(2000) Animated Feature (DreamWorks) Starring the voices of Mel Gibson, Julia Sawalha, Miranda Richardson, Jane Horrocks, Imelda Staunton, Timothy Spall, Tony Haygarth, Benjamin Whitrow, Phil Daniels, Lynn Ferguson, John Sharian, Penelope Cruz. Directed by Peter Lord and Nick Park
From the studio that brought the amusing – nay, hysterically funny – “Wallace and Gromit” shorts comes this marvelously charming – and hysterically funny – modern-day retelling of The Great Escape.
Life on Tweedy’s Chicken Farm is bleak, indeed. Hens who don’t lay their daily quota of eggs end up on the chopping block, and eventually on the Tweedy’s dinner table. Ginger (Sawalha), a dare-I-say-it plucky little bird, dreams of better things; a paradise beyond the distant hills. Sadly, her escape plans always seem to go terribly awry, often due to the incompetence of her fellow fowl, and she winds up taking the rap for it and being sentenced to solitary for a few days.
Her fellow chickens are colorful and big-hearted, but don’t have a lot of material above the beak, if you get my drift. Still, they’re all behind her 100% (more or less), starting with the empty-headed, perpetually knitting Babs (Horrocks) to the stiff-upper-lip ex-RAF fryer…I mean, flyer…Fowler (Whitrow) and up to the feisty Bunty (Staunton).
Into the frying pan lands Rocky (Gibson) who flies into the pen quite unexpectedly. He is, as he puts it, the Lone Free Ranger, a true cock of the walk with a devil-may-care charm. In exchange for shelter (he’s on the lam from the circus he used to work in), he agrees to teach the cooped-up chickens how to fly ignoring the rather difficult obstacle that chickens can’t actually fly, aerodynamically speaking.
In the meantime, the bitter and mean-spirited Mrs. Tweedy (Richardson) has determined that egg production just doesn’t generate enough revenue to allow the Tweedys to do more than subsist. The solution is a monstrous chicken pie making machine. It’s simple, she tells her henpecked husband (Haygarth); “Chickens go in, pies come out.” The stalag has suddenly become a death camp.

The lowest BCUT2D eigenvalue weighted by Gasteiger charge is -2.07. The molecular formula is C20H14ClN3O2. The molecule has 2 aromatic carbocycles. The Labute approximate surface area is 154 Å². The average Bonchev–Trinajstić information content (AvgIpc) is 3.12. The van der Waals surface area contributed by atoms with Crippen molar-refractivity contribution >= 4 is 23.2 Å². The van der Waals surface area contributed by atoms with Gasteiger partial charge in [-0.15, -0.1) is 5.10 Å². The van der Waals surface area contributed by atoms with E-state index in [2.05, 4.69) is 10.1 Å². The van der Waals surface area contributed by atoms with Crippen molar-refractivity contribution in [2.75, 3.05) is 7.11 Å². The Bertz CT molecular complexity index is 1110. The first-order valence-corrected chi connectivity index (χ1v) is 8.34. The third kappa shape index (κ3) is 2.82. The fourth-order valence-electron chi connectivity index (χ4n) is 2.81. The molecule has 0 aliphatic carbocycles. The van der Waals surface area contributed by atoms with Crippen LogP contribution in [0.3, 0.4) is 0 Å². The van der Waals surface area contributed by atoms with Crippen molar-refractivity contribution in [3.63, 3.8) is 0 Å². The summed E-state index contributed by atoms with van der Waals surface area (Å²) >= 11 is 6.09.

There is a tremendous amount of wit and good-natured charm. The humor is a bit droll, and may go over the heads of kids that have been spoon-fed Rugrats, Pokémon and other truly wretched and poorly-drawn excuses for animation on the Cartoon Network. Still, the lil’ tykes will go for the panicky, somewhat silly chickens and the outlandish devices that Ginger and her penned-up mates come up with. Mel Gibson makes for a charming rogue. He’s carefree, cocky even but in the end he has a gizzard of pure gold.
Peter Lord and Nick Park, who produced, wrote, and directed Chicken Run, have a marvelous style. You get the distinct impression that these fellers both believe that their audience has at least half a brain cell in between them. They poke fun at British middle class life, while at the same time showing a genuine affection for it. This was the first animated feature from Aardman Studios and it set the bar pretty high, which they have since equaled and occasionally exceeded.
Some of the reference and the sometimes difficult to understand accents may go right over the heads of audiences (especially the tots) but most of the humor is universal. I found myself grinning maniacally throughout and Da Queen remarked at how cute she found the chickens. This is a winner, folks. Kids may find the flick’s Britishness a bit hard to fathom, but they’ll muddle through. I like this one far better than a lot of the animated features that flood the market in the second decade of the 21st century and I think that you will, too.
WHY RENT THIS: Clever and well-animated (even if you don’t like Claymation).
WHY RENT SOMETHING ELSE: Might be a little bit too British for American audiences, particularly for the younger set.
FAMILY MATTERS: Perfect for all audiences
TRIVIAL PURSUIT: Rocky and Ginger are named for the childhood chicken pets of co-director Nick Park.
NOTABLE DVD FEATURES: There is a read-along version for younger viewers, as well as a fascinating featurette on the Claymation process itself.
BOX OFFICE PERFORMANCE: $224.8M on a $45M production budget; the movie was a blockbuster.
FINAL RATING: 8/10
TOMORROW: Hey Hey, It’s Esther Blueburger